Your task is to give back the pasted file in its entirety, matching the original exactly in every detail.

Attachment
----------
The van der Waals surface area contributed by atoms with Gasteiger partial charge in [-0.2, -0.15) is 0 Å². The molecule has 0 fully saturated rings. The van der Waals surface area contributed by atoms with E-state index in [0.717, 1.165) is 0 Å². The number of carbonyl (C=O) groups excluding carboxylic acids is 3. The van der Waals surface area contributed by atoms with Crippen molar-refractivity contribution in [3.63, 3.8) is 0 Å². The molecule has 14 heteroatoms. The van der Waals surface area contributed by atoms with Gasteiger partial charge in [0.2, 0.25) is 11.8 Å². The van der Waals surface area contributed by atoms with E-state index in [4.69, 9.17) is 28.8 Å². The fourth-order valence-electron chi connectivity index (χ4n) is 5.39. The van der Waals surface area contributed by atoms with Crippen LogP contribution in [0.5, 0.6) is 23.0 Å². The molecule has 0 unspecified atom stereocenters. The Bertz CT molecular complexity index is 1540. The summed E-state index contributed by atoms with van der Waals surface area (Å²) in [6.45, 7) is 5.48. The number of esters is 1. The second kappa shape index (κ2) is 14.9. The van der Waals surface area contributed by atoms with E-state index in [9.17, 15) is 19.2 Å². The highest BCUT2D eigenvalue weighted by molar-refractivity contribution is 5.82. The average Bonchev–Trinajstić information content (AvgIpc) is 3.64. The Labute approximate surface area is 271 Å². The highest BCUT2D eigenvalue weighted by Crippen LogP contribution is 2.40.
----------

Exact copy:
The van der Waals surface area contributed by atoms with Gasteiger partial charge in [-0.2, -0.15) is 0 Å². The molecule has 0 fully saturated rings. The van der Waals surface area contributed by atoms with E-state index in [0.717, 1.165) is 0 Å². The number of carbonyl (C=O) groups excluding carboxylic acids is 3. The van der Waals surface area contributed by atoms with Crippen molar-refractivity contribution in [3.63, 3.8) is 0 Å². The molecule has 14 heteroatoms. The van der Waals surface area contributed by atoms with Gasteiger partial charge in [0.2, 0.25) is 11.8 Å². The van der Waals surface area contributed by atoms with E-state index in [4.69, 9.17) is 28.8 Å². The fourth-order valence-electron chi connectivity index (χ4n) is 5.39. The van der Waals surface area contributed by atoms with Crippen LogP contribution in [0.5, 0.6) is 23.0 Å². The molecule has 0 unspecified atom stereocenters. The Bertz CT molecular complexity index is 1540. The summed E-state index contributed by atoms with van der Waals surface area (Å²) in [6.45, 7) is 5.48. The number of esters is 1. The second kappa shape index (κ2) is 14.9. The van der Waals surface area contributed by atoms with E-state index in [9.17, 15) is 19.2 Å². The highest BCUT2D eigenvalue weighted by molar-refractivity contribution is 5.82. The average Bonchev–Trinajstić information content (AvgIpc) is 3.64. The Labute approximate surface area is 271 Å². The highest BCUT2D eigenvalue weighted by Crippen LogP contribution is 2.40.